Wales in turmoil: Hansen can aim high with Clive

The new man desperately needs a friend. There is a local he can lean on, but he must be asked first
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Bookmakers have placed me tenth in the list of contenders to be the next Welsh coach, at odds of 25-1. These are not generous odds for something that hasn't a dog's chance of happening so I would advise you not to bet.

Indeed, I would not bet on anyone at the moment because Welsh rugby is in such a mess it would be like walking into a minefield.

Steve Hansen is the man pushed into that role on a temporary basis and in many ways he is ideally suited to it. How temporary he is depends on how many mines he steps on, but he was in his previous position as Graham Henry's assistant for only just over a month so he will bring some fresh ideas to the job.

He came highly recommended after doing great work in New Zealand with Canterbury and by now he has had a chance to assess the situation. I understand that he did question some of the Welsh tactics but Henry was not inclined to listen.

However, there is one aspect of Hansen's appointment that worries me. Clive Griffiths, the former Welsh rugby league coach, was another of Henry's assistants and I would have expected him to work alongside Hansen and utilise his knowledge of the Welsh scene. But another foreigner, Scott Johnson, an Australian who joined the Welsh set-up only 10 days ago as a "strategist", has been elevated to a coaching role. Griffiths might decide not to stay following this snub by the Welsh Rugby Union, but I hope he remains because his experience would be invaluable as they try to repair the damage caused by the Irish match.

With France visiting the Millennium Stadium on Saturday, there isn't much time for Hansen to make many changes. His first priority is to simplify the game-plan and clear the complications from the minds of the players.

What may be in his favour is the strange fact that players can get a sudden surge of motivation from the departure of a coach. It beats me why players should need extra motivation before giving everything but it does happen. It's like a release of pent-up tensions and it could well inspire them to beat the French.

Hansen would be immediately hailed a hero which would not be helpful because we are all aware how deeply rooted are the problems. I will be more impressed by how he handles team selection and tactics over a longer period. He must let the key players at numbers nine, 10, 12 and 15 have more freedom to dictate.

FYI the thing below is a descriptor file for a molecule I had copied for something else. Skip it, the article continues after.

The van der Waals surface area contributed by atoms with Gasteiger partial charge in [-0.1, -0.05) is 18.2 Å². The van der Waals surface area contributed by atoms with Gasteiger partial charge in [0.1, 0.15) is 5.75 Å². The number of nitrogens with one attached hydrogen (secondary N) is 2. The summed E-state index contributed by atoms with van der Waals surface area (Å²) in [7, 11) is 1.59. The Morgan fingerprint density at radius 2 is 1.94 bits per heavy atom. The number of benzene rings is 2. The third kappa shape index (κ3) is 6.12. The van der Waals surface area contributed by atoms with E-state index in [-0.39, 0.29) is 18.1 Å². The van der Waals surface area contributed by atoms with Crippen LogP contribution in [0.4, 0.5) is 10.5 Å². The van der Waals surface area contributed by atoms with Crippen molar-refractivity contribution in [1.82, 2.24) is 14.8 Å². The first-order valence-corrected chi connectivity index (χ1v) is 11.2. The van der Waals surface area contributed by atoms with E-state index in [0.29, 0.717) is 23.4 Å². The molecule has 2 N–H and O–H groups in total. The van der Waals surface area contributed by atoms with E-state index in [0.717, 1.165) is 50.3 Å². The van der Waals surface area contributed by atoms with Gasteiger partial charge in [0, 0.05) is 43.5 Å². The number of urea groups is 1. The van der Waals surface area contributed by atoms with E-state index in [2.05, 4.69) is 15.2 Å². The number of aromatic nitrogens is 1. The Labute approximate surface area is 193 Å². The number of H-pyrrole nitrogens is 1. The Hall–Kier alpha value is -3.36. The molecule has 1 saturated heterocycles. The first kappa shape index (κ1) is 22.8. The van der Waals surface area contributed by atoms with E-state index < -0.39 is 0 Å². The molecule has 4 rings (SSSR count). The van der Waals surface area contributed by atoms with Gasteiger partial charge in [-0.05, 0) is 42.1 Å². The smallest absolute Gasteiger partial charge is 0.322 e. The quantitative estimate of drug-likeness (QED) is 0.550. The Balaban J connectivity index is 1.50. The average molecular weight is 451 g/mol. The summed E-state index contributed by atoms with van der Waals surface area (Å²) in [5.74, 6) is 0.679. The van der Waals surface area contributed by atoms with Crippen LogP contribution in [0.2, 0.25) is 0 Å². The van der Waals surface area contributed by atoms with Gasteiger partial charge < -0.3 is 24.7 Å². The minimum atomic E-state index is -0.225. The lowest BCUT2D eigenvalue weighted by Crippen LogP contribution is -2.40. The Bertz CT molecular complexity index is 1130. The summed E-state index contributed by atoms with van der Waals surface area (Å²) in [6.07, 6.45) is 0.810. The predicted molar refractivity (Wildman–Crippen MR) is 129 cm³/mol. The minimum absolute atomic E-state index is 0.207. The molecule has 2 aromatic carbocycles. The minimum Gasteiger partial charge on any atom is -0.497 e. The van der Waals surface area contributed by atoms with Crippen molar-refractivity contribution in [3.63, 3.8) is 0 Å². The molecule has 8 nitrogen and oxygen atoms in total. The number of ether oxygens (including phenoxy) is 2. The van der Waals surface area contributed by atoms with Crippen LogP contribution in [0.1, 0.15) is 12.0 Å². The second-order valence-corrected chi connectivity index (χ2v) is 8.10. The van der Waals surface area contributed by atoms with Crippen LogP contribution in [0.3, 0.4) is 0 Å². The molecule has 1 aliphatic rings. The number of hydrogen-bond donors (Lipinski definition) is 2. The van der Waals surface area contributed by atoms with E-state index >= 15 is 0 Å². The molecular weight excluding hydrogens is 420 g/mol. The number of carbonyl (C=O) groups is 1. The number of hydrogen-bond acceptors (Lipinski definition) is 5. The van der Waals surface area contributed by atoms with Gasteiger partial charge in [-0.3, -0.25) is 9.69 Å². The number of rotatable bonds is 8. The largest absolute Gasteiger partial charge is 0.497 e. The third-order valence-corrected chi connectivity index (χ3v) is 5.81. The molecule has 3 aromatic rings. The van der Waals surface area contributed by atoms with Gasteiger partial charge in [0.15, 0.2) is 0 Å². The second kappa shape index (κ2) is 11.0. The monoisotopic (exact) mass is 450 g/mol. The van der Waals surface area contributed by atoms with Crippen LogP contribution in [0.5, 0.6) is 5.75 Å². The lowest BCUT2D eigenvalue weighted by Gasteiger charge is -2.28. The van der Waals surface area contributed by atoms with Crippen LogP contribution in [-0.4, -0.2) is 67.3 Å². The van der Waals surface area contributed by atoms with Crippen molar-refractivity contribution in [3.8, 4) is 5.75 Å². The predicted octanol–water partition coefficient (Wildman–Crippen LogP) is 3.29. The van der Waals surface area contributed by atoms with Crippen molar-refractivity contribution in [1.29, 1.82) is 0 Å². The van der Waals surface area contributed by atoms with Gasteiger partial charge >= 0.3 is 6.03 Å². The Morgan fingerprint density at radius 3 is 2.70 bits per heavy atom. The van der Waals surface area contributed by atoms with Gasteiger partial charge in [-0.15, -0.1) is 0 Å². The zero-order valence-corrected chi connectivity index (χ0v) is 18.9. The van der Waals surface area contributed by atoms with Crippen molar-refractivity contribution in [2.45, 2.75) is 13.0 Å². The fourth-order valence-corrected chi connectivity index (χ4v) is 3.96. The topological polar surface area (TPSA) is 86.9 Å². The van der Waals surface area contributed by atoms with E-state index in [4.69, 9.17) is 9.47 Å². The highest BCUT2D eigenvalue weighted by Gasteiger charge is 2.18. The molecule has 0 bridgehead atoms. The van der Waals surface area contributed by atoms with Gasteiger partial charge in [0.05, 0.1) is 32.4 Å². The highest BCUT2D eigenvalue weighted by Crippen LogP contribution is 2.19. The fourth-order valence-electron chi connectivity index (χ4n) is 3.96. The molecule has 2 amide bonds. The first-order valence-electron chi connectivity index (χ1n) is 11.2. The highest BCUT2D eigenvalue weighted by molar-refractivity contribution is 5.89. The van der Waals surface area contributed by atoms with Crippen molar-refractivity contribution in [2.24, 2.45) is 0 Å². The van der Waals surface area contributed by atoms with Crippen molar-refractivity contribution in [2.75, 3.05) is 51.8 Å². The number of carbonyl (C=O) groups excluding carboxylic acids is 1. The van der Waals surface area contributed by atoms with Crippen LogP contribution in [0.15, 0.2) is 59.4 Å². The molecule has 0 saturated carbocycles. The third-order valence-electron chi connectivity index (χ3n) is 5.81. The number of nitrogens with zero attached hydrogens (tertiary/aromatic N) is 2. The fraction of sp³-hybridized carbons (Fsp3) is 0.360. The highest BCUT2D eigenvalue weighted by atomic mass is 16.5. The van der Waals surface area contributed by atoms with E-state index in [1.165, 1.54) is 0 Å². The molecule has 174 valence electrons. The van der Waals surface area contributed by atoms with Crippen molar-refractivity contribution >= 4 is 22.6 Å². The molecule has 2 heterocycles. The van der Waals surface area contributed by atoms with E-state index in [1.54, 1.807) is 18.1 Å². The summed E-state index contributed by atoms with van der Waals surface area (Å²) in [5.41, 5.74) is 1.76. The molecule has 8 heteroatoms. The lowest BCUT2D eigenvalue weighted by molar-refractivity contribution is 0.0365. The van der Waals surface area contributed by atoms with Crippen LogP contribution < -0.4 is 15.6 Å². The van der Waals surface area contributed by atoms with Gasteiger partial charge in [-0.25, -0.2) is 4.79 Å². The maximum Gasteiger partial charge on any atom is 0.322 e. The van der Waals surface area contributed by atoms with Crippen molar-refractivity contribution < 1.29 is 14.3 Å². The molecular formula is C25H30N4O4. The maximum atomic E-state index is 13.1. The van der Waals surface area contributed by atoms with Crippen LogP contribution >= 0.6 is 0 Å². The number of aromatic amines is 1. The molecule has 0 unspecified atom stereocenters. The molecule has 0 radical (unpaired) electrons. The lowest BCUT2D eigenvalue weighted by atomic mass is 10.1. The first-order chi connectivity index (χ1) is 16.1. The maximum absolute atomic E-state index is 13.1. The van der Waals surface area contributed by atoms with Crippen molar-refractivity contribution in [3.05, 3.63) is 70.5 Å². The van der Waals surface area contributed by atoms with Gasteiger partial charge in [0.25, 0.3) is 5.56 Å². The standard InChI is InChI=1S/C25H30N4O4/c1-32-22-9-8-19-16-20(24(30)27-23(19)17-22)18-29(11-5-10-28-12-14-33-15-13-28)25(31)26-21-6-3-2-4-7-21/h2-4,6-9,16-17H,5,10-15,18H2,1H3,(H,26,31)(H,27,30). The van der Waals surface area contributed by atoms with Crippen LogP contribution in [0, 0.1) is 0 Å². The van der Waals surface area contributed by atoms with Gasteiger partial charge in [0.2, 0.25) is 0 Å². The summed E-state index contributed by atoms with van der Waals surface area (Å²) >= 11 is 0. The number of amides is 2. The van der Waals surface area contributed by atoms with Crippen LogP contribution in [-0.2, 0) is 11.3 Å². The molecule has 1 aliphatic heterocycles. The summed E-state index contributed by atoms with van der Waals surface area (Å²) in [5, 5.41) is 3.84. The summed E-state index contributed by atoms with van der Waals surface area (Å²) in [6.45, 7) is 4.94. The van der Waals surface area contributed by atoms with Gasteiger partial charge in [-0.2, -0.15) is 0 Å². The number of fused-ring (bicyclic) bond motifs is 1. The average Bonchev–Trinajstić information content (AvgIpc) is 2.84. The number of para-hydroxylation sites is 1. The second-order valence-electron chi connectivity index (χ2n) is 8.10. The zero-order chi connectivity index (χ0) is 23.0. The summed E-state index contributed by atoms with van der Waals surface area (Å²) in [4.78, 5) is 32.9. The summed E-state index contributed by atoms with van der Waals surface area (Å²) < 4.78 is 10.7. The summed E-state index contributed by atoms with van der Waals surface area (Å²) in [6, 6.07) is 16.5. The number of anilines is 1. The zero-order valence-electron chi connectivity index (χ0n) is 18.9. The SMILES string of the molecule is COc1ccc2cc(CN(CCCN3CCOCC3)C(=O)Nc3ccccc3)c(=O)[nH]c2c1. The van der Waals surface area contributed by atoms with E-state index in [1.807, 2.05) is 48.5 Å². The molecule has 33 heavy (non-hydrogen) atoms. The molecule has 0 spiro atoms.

There has to be encouragement for out-of-favour players such as Darren Morris, Colin Charvis and Gareth Thomas to return to the fold. A major headache is what to do with Iestyn Harris, who is performing well below his capacity. Iestyn's main problem is that the more he is coached the more confused and less confident he becomes. I was supposed to be his official adviser but I have hardly had any involvement because I felt he was getting too much advice from too many directions.

I am happy to speak to him as a friend but there's a big difference from being a voice in his ear to being part of a big choir. I still have great faith in his ability to succeed, however.

If Wales can buy time with a settled performance against France they then meet Italy at home a fortnight later and, conceivably, will go to face England at Twickenham on 23 March in a less fearful frame of mind and with a game-plan that makes the most of their abilities.

If Hansen and Griffiths can produce that sort of improvement they would have earned an opportunity for a longer stint and I would leave them in charge until the World Cup next year. A long-term successor to Henry could then be appointed with four years to get Wales in shape for the next World Cup.

By then, I trust the WRU will have sorted out their domestic structure and the new man can be backed by a system that unites all clubs, players and coaches in one aim.

Henry seemed to have no interest in that but we must not forget the great results he achieved in his first year or so. Then, he was bright and cheerful and his team played a swift and open style that suited them. He worked on rapid line-outs, off-the-top ball and the midfield revelled in a quick service.

I still cannot understand why he went on to bring in rigid team structures. It was the same with the Lions. Even then he was unfortunate. They could have easily won the series and he would have been a hero.

But they did not and, helped by the malcontents, he lost confidence and was too stubborn to change. He leaves lessons to be learned.

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